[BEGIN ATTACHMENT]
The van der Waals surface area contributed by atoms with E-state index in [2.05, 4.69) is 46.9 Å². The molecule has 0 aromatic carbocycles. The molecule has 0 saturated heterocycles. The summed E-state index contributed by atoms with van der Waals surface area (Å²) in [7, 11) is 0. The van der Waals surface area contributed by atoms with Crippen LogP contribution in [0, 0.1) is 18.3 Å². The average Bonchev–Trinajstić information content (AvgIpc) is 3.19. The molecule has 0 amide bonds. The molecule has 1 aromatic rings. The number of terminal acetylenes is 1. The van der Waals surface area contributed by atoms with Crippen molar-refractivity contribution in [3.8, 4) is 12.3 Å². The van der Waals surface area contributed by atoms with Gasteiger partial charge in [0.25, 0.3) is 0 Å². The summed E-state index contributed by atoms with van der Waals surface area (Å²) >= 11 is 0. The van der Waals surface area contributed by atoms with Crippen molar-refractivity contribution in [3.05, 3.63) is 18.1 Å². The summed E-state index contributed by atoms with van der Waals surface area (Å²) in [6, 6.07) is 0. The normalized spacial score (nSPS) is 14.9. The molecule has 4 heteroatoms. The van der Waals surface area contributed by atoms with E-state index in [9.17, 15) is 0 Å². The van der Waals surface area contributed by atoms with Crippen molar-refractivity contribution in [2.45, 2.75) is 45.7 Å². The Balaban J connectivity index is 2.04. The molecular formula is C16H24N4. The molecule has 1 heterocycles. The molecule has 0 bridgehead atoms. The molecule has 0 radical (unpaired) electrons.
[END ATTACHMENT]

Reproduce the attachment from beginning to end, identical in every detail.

The van der Waals surface area contributed by atoms with E-state index in [2.05, 4.69) is 46.9 Å². The molecule has 0 aromatic carbocycles. The molecule has 0 saturated heterocycles. The summed E-state index contributed by atoms with van der Waals surface area (Å²) in [7, 11) is 0. The van der Waals surface area contributed by atoms with Crippen LogP contribution in [0, 0.1) is 18.3 Å². The average Bonchev–Trinajstić information content (AvgIpc) is 3.19. The molecule has 0 amide bonds. The molecule has 1 aromatic rings. The number of terminal acetylenes is 1. The van der Waals surface area contributed by atoms with Crippen molar-refractivity contribution in [3.8, 4) is 12.3 Å². The van der Waals surface area contributed by atoms with Gasteiger partial charge in [0.25, 0.3) is 0 Å². The summed E-state index contributed by atoms with van der Waals surface area (Å²) >= 11 is 0. The van der Waals surface area contributed by atoms with Crippen molar-refractivity contribution in [3.05, 3.63) is 18.1 Å². The summed E-state index contributed by atoms with van der Waals surface area (Å²) in [6, 6.07) is 0. The normalized spacial score (nSPS) is 14.9. The molecule has 4 heteroatoms. The van der Waals surface area contributed by atoms with E-state index in [9.17, 15) is 0 Å². The van der Waals surface area contributed by atoms with Crippen molar-refractivity contribution in [2.45, 2.75) is 45.7 Å². The Balaban J connectivity index is 2.04. The molecular formula is C16H24N4. The molecule has 1 heterocycles. The molecule has 0 bridgehead atoms. The molecule has 0 radical (unpaired) electrons.